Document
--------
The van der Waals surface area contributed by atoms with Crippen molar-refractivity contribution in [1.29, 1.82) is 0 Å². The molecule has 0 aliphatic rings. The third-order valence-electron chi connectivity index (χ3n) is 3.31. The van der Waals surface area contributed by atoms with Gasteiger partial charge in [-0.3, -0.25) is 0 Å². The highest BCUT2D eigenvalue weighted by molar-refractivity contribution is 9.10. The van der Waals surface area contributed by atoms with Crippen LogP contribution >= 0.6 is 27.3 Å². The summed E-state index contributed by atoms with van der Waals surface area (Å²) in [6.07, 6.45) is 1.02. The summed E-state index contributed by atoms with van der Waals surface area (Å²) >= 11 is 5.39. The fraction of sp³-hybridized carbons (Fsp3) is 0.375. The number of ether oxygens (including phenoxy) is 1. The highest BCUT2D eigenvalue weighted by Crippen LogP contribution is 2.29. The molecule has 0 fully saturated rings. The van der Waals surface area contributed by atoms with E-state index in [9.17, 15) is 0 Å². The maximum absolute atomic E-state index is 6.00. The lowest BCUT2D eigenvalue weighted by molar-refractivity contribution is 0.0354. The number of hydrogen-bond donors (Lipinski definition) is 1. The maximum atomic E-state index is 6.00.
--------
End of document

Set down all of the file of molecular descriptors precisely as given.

The van der Waals surface area contributed by atoms with Crippen molar-refractivity contribution in [1.29, 1.82) is 0 Å². The molecule has 0 aliphatic rings. The third-order valence-electron chi connectivity index (χ3n) is 3.31. The van der Waals surface area contributed by atoms with Gasteiger partial charge in [-0.3, -0.25) is 0 Å². The highest BCUT2D eigenvalue weighted by molar-refractivity contribution is 9.10. The van der Waals surface area contributed by atoms with Crippen LogP contribution >= 0.6 is 27.3 Å². The summed E-state index contributed by atoms with van der Waals surface area (Å²) in [6.07, 6.45) is 1.02. The summed E-state index contributed by atoms with van der Waals surface area (Å²) >= 11 is 5.39. The fraction of sp³-hybridized carbons (Fsp3) is 0.375. The number of ether oxygens (including phenoxy) is 1. The highest BCUT2D eigenvalue weighted by Crippen LogP contribution is 2.29. The molecule has 0 fully saturated rings. The van der Waals surface area contributed by atoms with E-state index in [9.17, 15) is 0 Å². The maximum absolute atomic E-state index is 6.00. The lowest BCUT2D eigenvalue weighted by molar-refractivity contribution is 0.0354. The number of hydrogen-bond donors (Lipinski definition) is 1. The maximum atomic E-state index is 6.00.